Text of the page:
So far the analyses of the chameleon mechanism have typically concentrated on the weak gravity backgrounds where the spherically symmetric metric is described by a Minkowski spacetime. This amounts to neglecting the backreaction of gravitational potential on the scalar-field equation. In Ref. TT () the field profile in the Minkowski background was analytically derived both inside and outside the object by taking into account the mass of the chameleon field inside the body. In this settings it has been shown that the field would need to be extremely close to the maximum of the effective potential around the centre of the spherically symmetric body in order to allow thin-shell solutions required for consistency with the local gravity constraints.

If we take into account the backreaction of gravitational potential to the field equation, the relativistic pressure is present even in weak gravity backgrounds such as the Sun or the Earth. It is expected that this effect changes the field profile inside the body in order to allow the existence of thin-shell solutions. We shall analytically derive the thin-shell field profile using a linear expansion in terms of the gravitational potential at the surface of compact objects. In fact we show that there exists a region around the centre of the massive objects in which the field evolves toward the maximum of the effective potential because of the presence of the relativistic pressure. In order to realize thin-shell solutions, the driving force along the potential needs to dominate over the pressure for distances larger than a critical value . This distance () is required to be smaller than the distance at which the field enters a thin-shell regime. In spite of such different properties of the field profile inside the body relative to the case of the Minkowski background, the effective coupling outside the body can be reduced by the presence of thin-shell solutions. We confirm this by using numerical simulations for a class of potentials of the form .

To study the viability of theories with large couplings, it is important to determine whether thin-shell solutions can also exist in strong gravitational backgrounds with . We shall derive analytic solutions using linear expansions in terms of and then carry out numerical simulations to confirm the validity of solutions in the regimes with . Our analytic solutions are useful as a way of finding the boundary conditions around the centre of the object in order to obtain thin-shell solutions. By choosing boundary conditions with field values larger than those estimated by the analytic solutions, we shall demonstrate numerically that the thin-shell solutions are present for backgrounds with gravitational potentials satisfying , in the case of the field potentials of the type . This marginally covers the case of neutron stars. In backgrounds with still larger gravitational potentials the relativistic pressure around the centre of the object is so strong that the field typically overshoots the maximum of the effective potential to reach the singularity at , unless the boundary conditions of the field around the centre of the body are chosen to be far from the maximum of the effective potential. This overshoot behaviour is similar to the one recently found by Kobayashi and Maeda Kobayashi () in the context of dark energy models (see also Ref. Frolov ()). We note, however, that our analytic solutions based on the linear expansion of do not cover the field profiles for the really strong gravitational backgrounds with . In such cases we need a separate analysis which incorporates the formation of black holes.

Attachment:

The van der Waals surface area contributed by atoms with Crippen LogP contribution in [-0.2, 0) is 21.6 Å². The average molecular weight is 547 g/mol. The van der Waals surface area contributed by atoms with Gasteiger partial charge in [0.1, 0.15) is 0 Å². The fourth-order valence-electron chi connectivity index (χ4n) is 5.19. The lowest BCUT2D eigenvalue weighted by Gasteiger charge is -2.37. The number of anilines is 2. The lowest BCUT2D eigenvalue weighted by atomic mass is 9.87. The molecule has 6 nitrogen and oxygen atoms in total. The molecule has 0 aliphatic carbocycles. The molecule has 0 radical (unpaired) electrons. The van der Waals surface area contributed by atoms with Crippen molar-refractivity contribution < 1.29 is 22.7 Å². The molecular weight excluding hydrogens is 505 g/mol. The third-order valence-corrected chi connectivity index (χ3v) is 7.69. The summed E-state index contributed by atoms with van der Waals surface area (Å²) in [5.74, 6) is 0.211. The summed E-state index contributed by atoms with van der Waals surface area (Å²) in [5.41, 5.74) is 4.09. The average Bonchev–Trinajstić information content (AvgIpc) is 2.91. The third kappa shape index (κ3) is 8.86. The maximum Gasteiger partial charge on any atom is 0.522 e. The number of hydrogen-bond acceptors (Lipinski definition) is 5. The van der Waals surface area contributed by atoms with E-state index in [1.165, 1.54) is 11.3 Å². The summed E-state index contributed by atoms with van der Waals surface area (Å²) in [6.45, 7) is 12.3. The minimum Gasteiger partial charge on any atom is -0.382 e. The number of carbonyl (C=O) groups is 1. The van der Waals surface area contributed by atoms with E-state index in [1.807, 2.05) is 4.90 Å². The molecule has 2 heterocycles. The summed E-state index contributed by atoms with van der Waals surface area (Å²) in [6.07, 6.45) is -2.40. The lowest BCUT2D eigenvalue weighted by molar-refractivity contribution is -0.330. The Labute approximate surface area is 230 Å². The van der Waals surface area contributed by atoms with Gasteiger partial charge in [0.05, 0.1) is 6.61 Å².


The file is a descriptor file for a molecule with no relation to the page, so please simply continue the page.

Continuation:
The outline of the paper is as follows. In Section II we discuss our theoretical set up as well as giving the relevant equations for the case of a spherically symmetric central body. In section III we give the analytical thin-shell solutions to the scalar field equations, both inside and outside of the body, and consider in turn the matching of thin-shell solutions. In Section IV we study the analytical field profile in more details and discuss how the field evolves as a function of in the presence of the relativistic pressure. In Section V we integrate the field equation numerically and show the existence of thin-shell solutions for . Finally Section VI contains our conclusions.

Ii Setup

We consider settings in which a scalar field with potential couples to a matter with a Lagrangian density . In particular we shall study theories based on the action

(1)

where is the determinant of the metric , is the reduced Planck mass ( is the gravitational constant), is a Ricci scalar, and are matter fields that couple to a metric related with the Einstein frame metric via

(2)

Here are the strength of couplings for each matter field. In the following we shall consider cases in which the couplings are the same for each matter component, i.e., , and use units such that . We restore when it is needed.

An example of a scalar-tensor theory which gives rise to constant couplings in the Einstein frame is given by the action TUMTY ()